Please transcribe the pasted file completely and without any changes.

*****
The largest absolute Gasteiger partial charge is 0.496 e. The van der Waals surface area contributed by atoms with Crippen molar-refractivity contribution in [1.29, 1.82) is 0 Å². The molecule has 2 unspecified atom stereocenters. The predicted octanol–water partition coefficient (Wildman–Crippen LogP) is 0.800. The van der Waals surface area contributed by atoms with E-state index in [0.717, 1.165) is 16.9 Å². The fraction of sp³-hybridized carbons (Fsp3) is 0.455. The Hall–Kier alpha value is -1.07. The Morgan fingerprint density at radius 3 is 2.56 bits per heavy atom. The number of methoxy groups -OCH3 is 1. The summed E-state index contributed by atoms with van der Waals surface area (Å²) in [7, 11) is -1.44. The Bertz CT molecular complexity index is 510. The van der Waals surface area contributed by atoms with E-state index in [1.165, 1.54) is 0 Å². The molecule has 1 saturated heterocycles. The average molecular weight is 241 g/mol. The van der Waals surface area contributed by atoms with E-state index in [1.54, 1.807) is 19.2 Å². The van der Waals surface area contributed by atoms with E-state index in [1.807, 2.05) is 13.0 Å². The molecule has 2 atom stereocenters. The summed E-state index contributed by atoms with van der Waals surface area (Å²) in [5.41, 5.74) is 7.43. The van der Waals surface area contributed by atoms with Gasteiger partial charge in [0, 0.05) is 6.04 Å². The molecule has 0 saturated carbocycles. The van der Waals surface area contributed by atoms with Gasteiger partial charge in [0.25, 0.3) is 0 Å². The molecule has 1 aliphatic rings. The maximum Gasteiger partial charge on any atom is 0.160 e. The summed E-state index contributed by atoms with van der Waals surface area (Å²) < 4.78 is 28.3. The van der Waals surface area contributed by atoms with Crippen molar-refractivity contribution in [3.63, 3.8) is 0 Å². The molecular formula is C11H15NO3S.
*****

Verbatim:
The largest absolute Gasteiger partial charge is 0.496 e. The van der Waals surface area contributed by atoms with Crippen molar-refractivity contribution in [1.29, 1.82) is 0 Å². The molecule has 2 unspecified atom stereocenters. The predicted octanol–water partition coefficient (Wildman–Crippen LogP) is 0.800. The van der Waals surface area contributed by atoms with E-state index in [0.717, 1.165) is 16.9 Å². The fraction of sp³-hybridized carbons (Fsp3) is 0.455. The Hall–Kier alpha value is -1.07. The Morgan fingerprint density at radius 3 is 2.56 bits per heavy atom. The number of methoxy groups -OCH3 is 1. The summed E-state index contributed by atoms with van der Waals surface area (Å²) in [7, 11) is -1.44. The Bertz CT molecular complexity index is 510. The van der Waals surface area contributed by atoms with E-state index in [1.165, 1.54) is 0 Å². The molecule has 1 saturated heterocycles. The average molecular weight is 241 g/mol. The van der Waals surface area contributed by atoms with E-state index in [1.54, 1.807) is 19.2 Å². The van der Waals surface area contributed by atoms with E-state index in [1.807, 2.05) is 13.0 Å². The molecule has 2 atom stereocenters. The summed E-state index contributed by atoms with van der Waals surface area (Å²) in [5.41, 5.74) is 7.43. The van der Waals surface area contributed by atoms with Gasteiger partial charge in [0, 0.05) is 6.04 Å². The molecule has 0 saturated carbocycles. The van der Waals surface area contributed by atoms with Gasteiger partial charge in [0.25, 0.3) is 0 Å². The molecule has 1 aliphatic rings. The maximum Gasteiger partial charge on any atom is 0.160 e. The summed E-state index contributed by atoms with van der Waals surface area (Å²) < 4.78 is 28.3. The van der Waals surface area contributed by atoms with Crippen molar-refractivity contribution in [3.63, 3.8) is 0 Å². The molecular formula is C11H15NO3S.